None of these alternatives can be definitively ruled out. However, alternative 1 must be considered very unlikely given the fossil record of lions in Africa, as summarized in Yamaguchi et al. (Reference Yamaguchi, Cooper, Werdelin and Macdonald2004). Fossil lions dating back as far as 2 Ma are morphologically indistinguishable from modern lions (Werdelin and Lewis, Reference Werdelin and Lewis2005, Reference Werdelin and Lewis2013; Werdelin and Peigné, Reference Werdelin and Peigné2010; Werdelin and Dehghani, Reference Werdelin and Dehghani2011) and, except for KNM-ND 59673, fall within the size range of the modern species, taking into account its entire geographic range. The fossil record is notoriously fickle, but any extinct and much larger species would be expected to have a significant temporal extent (measured in hundreds of thousands of years at least), and although sampling in the latest Middle and Late Pleistocene is comparatively poor, that of the East African (and particularly Kenyan) early Pleistocene is quite good, which makes it unlikely that a such a distinct species of lion would have left no trace in the known fossil record.
With regard to alternative 2, the work of Klein (Reference Klein1986) showed that there is some change in m1 size (the proxy used for body size) with latitude in modern lions, with lions at high latitude (and colder climate) being somewhat larger than lions living closer to the equator. The difference is slight, however (~3%; see Klein, Reference Klein1986, fig. 17). In the present case, the difference in BL is >40% and it is highly unlikely that climate differences between present-day Kenya and that of 200,000 years ago could explain such a large difference. This is especially true because the age of the Natodomeri lion specimen places it close to the end of Marine Isotope Stage 7, at a time when climate was cooler than today but still far from glacial. It could be argued that P3 and P4 length differ much less from extant lions than BL in KNM-ND 59673, and thus that skull size might be more susceptible to size increase with cold climate than dental size. Our data do indeed show allometry, in that BL increases faster than LP4 with increasing size (slope of reduced major axis regression 1.641 for log10 data). However, even with this allometry accounted for, a modern lion with LP3 of 38.3 mm would be expected to have a BL of ~300–310 mm, not the 380 mm that is the case with the specimen under study. We thus consider a purely climate-driven explanation for the great size of the specimen unlikely.
Alternative 3, although not at present susceptible to proof, seems the most plausible of the three. Phylogeographic studies of extant lion (Barnett et al., Reference Barnett, Yamaguchi, Shapiro, Ho, Barnes, Sabin, Werdelin, Cuisin and Larson2014; Bertola et al., Reference Bertola, Jongbloed, van der Gaag, de Knijff, Yamaguchi, Hooghiemstra, Bauer, Henschel, White, Driscoll, Tende, Ottosson, Saidu, Vrieling and de Iongh2016) indicate that extant lion haplotypes diversified 120.2–384.8 ka, which brackets the date for the Natodomeri lion. If the mean divergence estimate of 244.8 ka is correct (Bertola et al., Reference Bertola, Jongbloed, van der Gaag, de Knijff, Yamaguchi, Hooghiemstra, Bauer, Henschel, White, Driscoll, Tende, Ottosson, Saidu, Vrieling and de Iongh2016:fig. 3), the Natodomeri lion could hypothetically represent a haplotype that was sister taxon to all extant lion haplotypes. Interestingly, Natodomeri lies in the overlap between the two major haplogroups (‘north’ and ‘south’) of Bertola et al. (Reference Bertola, Jongbloed, van der Gaag, de Knijff, Yamaguchi, Hooghiemstra, Bauer, Henschel, White, Driscoll, Tende, Ottosson, Saidu, Vrieling and de Iongh2016). Therefore, alternative but somewhat less likely hypotheses are that the Natodomeri lion was sister taxon to all extant lions within either the ‘south’ group of Bertola et al. (Reference Bertola, Jongbloed, van der Gaag, de Knijff, Yamaguchi, Hooghiemstra, Bauer, Henschel, White, Driscoll, Tende, Ottosson, Saidu, Vrieling and de Iongh2016), the diversification of which is dated to 90.3–300.6 ka (mean: 189.2 ka) or the ‘north’ group, dated to 71.6–239.7 ka (mean: 147.6 ka).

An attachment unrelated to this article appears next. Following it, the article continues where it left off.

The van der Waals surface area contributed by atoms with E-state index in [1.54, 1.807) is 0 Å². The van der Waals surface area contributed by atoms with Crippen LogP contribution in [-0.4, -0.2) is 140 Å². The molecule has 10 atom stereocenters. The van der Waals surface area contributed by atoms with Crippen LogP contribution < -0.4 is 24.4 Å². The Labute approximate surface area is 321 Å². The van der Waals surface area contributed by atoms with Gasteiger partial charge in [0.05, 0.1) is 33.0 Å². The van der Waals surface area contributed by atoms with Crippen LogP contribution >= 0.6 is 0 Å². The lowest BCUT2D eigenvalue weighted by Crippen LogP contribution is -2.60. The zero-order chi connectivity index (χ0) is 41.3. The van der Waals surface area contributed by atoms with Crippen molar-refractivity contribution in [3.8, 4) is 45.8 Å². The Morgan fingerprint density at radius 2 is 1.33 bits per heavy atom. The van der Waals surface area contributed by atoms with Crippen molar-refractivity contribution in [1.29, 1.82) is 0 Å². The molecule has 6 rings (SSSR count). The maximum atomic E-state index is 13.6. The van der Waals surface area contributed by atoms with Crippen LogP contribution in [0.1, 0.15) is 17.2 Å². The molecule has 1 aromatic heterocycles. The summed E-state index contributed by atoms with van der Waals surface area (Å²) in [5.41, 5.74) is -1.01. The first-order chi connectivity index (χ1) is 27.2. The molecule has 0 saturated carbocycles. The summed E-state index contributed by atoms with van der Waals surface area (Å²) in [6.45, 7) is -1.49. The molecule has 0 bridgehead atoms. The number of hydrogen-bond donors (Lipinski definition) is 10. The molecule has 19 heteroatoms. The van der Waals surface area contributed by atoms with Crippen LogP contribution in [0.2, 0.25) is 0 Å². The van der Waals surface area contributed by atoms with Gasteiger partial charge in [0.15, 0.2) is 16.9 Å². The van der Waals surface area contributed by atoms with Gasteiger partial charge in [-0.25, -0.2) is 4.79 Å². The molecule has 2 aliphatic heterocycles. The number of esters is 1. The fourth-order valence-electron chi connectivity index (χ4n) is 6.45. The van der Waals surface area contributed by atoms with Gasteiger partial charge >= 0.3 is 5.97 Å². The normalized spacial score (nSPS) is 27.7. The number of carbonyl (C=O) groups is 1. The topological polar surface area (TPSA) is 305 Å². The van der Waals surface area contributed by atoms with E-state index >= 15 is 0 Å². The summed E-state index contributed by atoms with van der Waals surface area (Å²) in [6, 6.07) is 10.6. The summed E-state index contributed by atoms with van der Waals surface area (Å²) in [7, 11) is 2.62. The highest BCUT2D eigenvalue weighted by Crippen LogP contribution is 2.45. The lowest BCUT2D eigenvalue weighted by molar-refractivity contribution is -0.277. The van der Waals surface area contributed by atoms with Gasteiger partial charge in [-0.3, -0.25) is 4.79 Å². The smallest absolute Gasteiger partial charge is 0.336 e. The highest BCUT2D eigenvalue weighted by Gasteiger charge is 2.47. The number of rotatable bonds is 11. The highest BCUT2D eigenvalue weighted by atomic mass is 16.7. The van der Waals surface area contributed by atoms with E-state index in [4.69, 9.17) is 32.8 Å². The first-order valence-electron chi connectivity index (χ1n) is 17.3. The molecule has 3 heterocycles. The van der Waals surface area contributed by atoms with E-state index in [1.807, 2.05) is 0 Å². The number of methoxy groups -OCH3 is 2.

As noted, fossils from the late Middle and Late Pleistocene are poorly documented in eastern Africa and since a genetically distinct population or subspecies could be temporally quite ephemeral the likelihood that it would be sampled is much reduced from that of a species. That such a population may have existed could be due to greater biomass of megafauna in the late Middle and Late Pleistocene than at present, sustaining a population of very large lions. Occurrence of abundant megafauna, such as the giant buffalo Syncerus antiquus (Duvernoy, Reference Duvernoy1851) (see Faith, Reference Faith2014 for a discussion of Late Pleistocene extinctions in Africa) at this time may also have led to the evolution of a larger lions to exploit this resource more extensively than today.
This paper describes KNM-ND 59673, from the late Middle Pleistocene of Natodomeri, northeastern Kenya, the partial skull of a lion of much greater size than any alive today. This skull represents the first indication of the existence of a population of giant lions in the late Middle and Late Pleistocene of eastern Africa, perhaps occasioned by the presence of greater megafaunal biomass than today.
The find of KNM-ND 59673 reminds us that the Middle and Late Pleistocene of eastern Africa are still poorly studied and that surprises will still occur as sampling improves.
We thank the Government of Kenya for permission to work at Natodomeri. We also thank the National Museums of Kenya for supporting this project. The Turkana County administration and the Turkana people in the Natodomeri area provided invaluable support to the project. We thank N. Yamaguchi and one anonymous reviewer for valuable comments on the manuscript. This project would not have been possible without the dedication of the WTPP crewmembers. Funding for this project was provided by the Leakey Foundation and the Palaeontological Scientific Trust (PAST) of South Africa. Work by LW in Africa is funded by the Swedish Research Council.
Accessibility of supplemental data
Data available from the Dryad Digital Repository http://doi.org/10.5061/dryad. 279n4